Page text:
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Retrospective cohort study of health service use for cardiovascular disease among adults with and without a record of injury hospital admission

journal contribution
posted on 02.12.2020, 21:07 by SM Randall, FM Wood, MW Fear, James Boyd, S Rea, JM Duke
© Objective To quantify postinjury cardiovascular-related health service use experienced by mid to older aged adults hospitalised for injury, compared with uninjured adults. Additionally, to explore the effect of beta-blocker medications on postinjury cardiovascular hospitalisations among injury patients, given the potential cardioprotective effects of beta blockers. Design A retrospective cohort study using linked administrative and survey data. Participants Records of 35 026 injured and 60 823 uninjured matched adults aged over 45 from New South Wales, Australia, who completed the 45 and up survey. Primary and secondary outcome measures Admission rates and cumulative lengths of stay for cardiovascular hospitalisations, and prescription rates for cardiovascular medications. Negative binomial and Cox proportional hazards regression modelling were used to generate incident rate ratios (IRRs) and HR. Results Compared with the uninjured, those with injury had a 19% higher adjusted rate of postinjury cardiovascular admissions (IRR 1.19, 95% CI 1.14 to 1.25), spent 40% longer in hospital for ardiovascular disease (IRR 1.40, 95% CI 1.26 to 1.57) and had slightly higher cardiovascular prescription rates (IRR 1.04, 95% CI 1.02 to 1.06), during study follow-up. Those in the injury cohort that used beta blockers both prior to and after injury (continuous) appeared to have reduced need for post-injury cardiovascular hospitalisation (IRR 1.09, 95% CI 1.17 to 1.42) compared with those commencing on beta blockers after injury (after 30 days: IRR 1.69, 95% CI 1.37 to 2.08). Conclusions Apparent increased postinjury hospitalisation rates and prolonged length of stay related to cardiovascular disease suggest that injury patients may require clinical support for an extended period after injury. Additionally, injury patients who were on continuous beta blocker treatment appeared to have lower need for post-injury cardiovascular hospitalisations. However, the data do not allow us to draw clear conclusions and further clinical research is required.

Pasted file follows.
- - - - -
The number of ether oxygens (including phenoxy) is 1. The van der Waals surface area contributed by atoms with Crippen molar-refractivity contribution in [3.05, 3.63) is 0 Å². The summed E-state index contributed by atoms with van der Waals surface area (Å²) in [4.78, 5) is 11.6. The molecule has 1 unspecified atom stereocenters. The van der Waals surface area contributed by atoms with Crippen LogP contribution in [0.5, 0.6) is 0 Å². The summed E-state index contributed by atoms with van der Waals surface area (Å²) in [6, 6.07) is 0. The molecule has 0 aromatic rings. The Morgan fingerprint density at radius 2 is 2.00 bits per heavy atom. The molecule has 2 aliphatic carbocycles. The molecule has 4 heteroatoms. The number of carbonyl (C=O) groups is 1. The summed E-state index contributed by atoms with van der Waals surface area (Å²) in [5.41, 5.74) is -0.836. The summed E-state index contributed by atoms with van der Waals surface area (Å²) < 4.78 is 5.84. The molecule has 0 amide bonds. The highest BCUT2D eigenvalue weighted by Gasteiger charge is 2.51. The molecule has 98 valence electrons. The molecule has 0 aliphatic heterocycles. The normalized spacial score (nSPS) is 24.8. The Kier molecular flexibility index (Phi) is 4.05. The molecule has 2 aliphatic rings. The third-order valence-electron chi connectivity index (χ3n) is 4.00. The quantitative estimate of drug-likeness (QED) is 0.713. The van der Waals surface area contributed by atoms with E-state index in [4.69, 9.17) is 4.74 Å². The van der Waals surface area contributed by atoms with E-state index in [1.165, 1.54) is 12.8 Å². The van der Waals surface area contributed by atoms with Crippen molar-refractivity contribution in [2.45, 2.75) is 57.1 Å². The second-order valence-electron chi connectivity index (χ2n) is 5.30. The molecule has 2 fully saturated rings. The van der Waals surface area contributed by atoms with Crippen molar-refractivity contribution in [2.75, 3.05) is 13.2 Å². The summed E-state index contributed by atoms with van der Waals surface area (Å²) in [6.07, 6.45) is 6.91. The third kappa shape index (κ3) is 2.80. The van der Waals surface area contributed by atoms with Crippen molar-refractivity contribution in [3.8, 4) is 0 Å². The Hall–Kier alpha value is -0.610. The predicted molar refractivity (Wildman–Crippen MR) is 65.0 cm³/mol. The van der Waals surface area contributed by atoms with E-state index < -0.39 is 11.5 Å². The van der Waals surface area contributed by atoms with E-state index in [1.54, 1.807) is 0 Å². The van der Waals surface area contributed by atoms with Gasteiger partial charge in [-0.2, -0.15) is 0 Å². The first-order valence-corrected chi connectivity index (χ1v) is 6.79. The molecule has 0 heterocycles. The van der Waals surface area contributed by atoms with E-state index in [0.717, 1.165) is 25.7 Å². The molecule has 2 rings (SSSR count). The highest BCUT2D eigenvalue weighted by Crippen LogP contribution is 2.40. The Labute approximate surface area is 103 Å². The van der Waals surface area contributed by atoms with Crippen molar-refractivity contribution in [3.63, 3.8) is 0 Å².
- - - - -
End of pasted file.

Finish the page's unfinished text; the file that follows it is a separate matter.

Funding

This work was supported by The Fiona Wood Foundation.

History

School

  • School of Psychology and Public Health

Publication Date

03/11/2020

Journal

BMJ Open

Volume

10

Issue

11

Article Number

e039104

Pagination

12p. (p. 1-12)

Publisher

BMJ Group

ISSN

2044-6055

Rights Statement

The Author reserves all moral rights over the deposited text and must be credited if any re-use occurs. Documents deposited in OPAL are the Open Access versions of outputs published elsewhere. Changes resulting from the publishing process may therefore not be reflected in this document. The final published version may be obtained via the publisher’s DOI. Please note that additional copyright and access restrictions may apply to the published version.

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